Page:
It's not exactly what you'd call a crazy little shack and I'm not even sure that it's beyond any tracks, but at Acadian Maple this month, you're going to find a meal that's fit for a sugar shack.
For 30 years, Brian Allaway and his family have been tapping trees and making maple syrup. They've come a long way from their early days of boiling sap over a toasty open fire to the current sticky success of Acadian Maple: now they process almost a quarter- million pounds of syrup every year. To put it simply, their syrup is selling like hotcakes.
Though sugar season is brief---just a few months in the late winter and early spring---maple syrup is available year round. Tucking into a pile of fresh, hot pancakes, however, is extra delightful in the winter. And with Pancake Tuesday just around the corner, there is no better excuse to start stacking up.
The shelves at Acadian Maple's store in Upper Tantallon are filled with maple leaf- shaped bottles, that gleam with a watery copper sheen as the sun shines through the syrup that lines the windows. The store is littered with jars of jams and butters, and bags of sugars, cookies and every maple confection you can think of.
For the next couple of months, you'll find chef Renée Lavallée, the Feisty Chef, behind the store's tasting bar, where a small kitchen staff is overseeing a series of maple brunches. A presentation room with a wall of windows overlooking the processing plant is turned into a small dining room jammed with a handful of long wooden tables and hot trays full of breakfast goodies.
Lavallée is no stranger to maple dinners--- she has collaborated with Sugar Moon Farm in Earltown on some of its chef's nights. The pancake house at Sugar Moon is a popular destination for a tasty maple brunch on a cold winter weekend, but it's a bit of a hike for Haligonians. Thankfully, last winter Acadian Maple teamed up with Lavallée to bring pancake breakfasts a little closer to town.
The breakfasts at Acadian Maple are made up of small, fluffy pancakes, a dense maple-scrambled egg, maple-baked beans, Oultons' thick bacon and some plump sausage patties from Cavicchi's Meats. There is even a maple coffee available, and some maple sugar to sweeten it up with. The only thing missing is an insulin shot at the end of the meal.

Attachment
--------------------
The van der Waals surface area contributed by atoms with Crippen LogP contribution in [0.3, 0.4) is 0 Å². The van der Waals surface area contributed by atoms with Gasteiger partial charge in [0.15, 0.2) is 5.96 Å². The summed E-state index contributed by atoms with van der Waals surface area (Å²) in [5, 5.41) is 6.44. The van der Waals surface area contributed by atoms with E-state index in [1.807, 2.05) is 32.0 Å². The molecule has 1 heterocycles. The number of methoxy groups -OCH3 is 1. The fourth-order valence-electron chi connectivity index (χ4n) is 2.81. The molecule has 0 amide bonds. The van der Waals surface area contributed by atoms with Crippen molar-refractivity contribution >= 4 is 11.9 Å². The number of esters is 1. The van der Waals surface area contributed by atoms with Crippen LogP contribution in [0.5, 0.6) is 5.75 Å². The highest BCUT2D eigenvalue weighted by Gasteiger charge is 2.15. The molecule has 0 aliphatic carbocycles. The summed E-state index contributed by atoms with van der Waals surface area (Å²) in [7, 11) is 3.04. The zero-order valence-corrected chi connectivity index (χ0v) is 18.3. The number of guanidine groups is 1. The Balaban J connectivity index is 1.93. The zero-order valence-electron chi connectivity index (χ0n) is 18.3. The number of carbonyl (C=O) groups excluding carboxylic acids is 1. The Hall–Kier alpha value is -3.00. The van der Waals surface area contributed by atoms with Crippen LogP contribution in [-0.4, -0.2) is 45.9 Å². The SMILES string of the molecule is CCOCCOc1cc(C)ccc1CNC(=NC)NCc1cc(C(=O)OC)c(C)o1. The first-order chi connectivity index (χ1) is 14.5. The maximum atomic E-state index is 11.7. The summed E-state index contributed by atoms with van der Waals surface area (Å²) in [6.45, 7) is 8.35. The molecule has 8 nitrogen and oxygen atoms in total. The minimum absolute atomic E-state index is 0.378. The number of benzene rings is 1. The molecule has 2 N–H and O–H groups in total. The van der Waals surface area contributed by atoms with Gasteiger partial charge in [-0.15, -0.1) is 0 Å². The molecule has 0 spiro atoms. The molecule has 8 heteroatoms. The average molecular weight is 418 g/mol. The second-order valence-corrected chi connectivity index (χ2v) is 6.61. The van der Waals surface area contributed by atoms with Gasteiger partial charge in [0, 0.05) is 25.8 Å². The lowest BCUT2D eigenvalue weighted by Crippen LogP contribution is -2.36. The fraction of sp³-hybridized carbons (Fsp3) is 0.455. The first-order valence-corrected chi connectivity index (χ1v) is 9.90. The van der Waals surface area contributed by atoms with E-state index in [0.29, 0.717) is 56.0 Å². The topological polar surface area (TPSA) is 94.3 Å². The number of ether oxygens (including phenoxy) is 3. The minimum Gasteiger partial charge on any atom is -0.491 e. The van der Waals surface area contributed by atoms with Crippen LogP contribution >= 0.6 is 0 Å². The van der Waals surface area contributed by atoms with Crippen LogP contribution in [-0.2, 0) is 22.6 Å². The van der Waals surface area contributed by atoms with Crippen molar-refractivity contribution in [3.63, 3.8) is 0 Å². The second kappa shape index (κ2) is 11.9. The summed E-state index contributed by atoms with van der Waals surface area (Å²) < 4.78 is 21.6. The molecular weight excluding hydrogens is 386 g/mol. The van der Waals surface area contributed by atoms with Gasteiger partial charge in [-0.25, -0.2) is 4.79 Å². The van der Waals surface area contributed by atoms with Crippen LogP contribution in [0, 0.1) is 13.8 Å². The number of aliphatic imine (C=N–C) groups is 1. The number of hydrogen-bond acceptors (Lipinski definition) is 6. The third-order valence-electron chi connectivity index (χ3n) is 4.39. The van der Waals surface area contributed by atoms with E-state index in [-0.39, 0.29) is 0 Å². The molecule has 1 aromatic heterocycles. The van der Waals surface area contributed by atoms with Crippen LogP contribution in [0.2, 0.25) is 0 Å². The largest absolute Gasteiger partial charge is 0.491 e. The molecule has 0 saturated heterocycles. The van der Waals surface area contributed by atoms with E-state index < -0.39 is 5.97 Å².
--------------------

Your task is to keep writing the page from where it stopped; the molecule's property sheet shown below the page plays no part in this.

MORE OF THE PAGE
"I grew up in rural Quebec, so going to the sugar shack---cabane à sucre---was something that I had always done," says Lavallée. "Smelling the bacon and sausage, flipping the pancakes, making the beans: these all remind me of when I was a kid and the happy and warm glow I would feel when knowing we were heading to the sugar shack for a maple-based meal."
Lavallée adds even more of a personal touch to the meal with a small bowl of pudding chomeur for dessert. The simple French-Canadian cake is cooked in maple syrup, giving it a pudding-like quality.
"The chomeur and the maple-scrambled eggs are things my grandparents and parents cooked up for me and taught me," says Lavallée. And the beans are "an old family recipe that has morphed into my maple beans. Can't beat a bowl of these beans!"
The all-you-can eat maple brunches are taking place every Saturday and Sunday in February and March from 10am to 2pm at Acadian Maple's Tantallon location. Tickets are $19.95 for adults and $10.95 for children.
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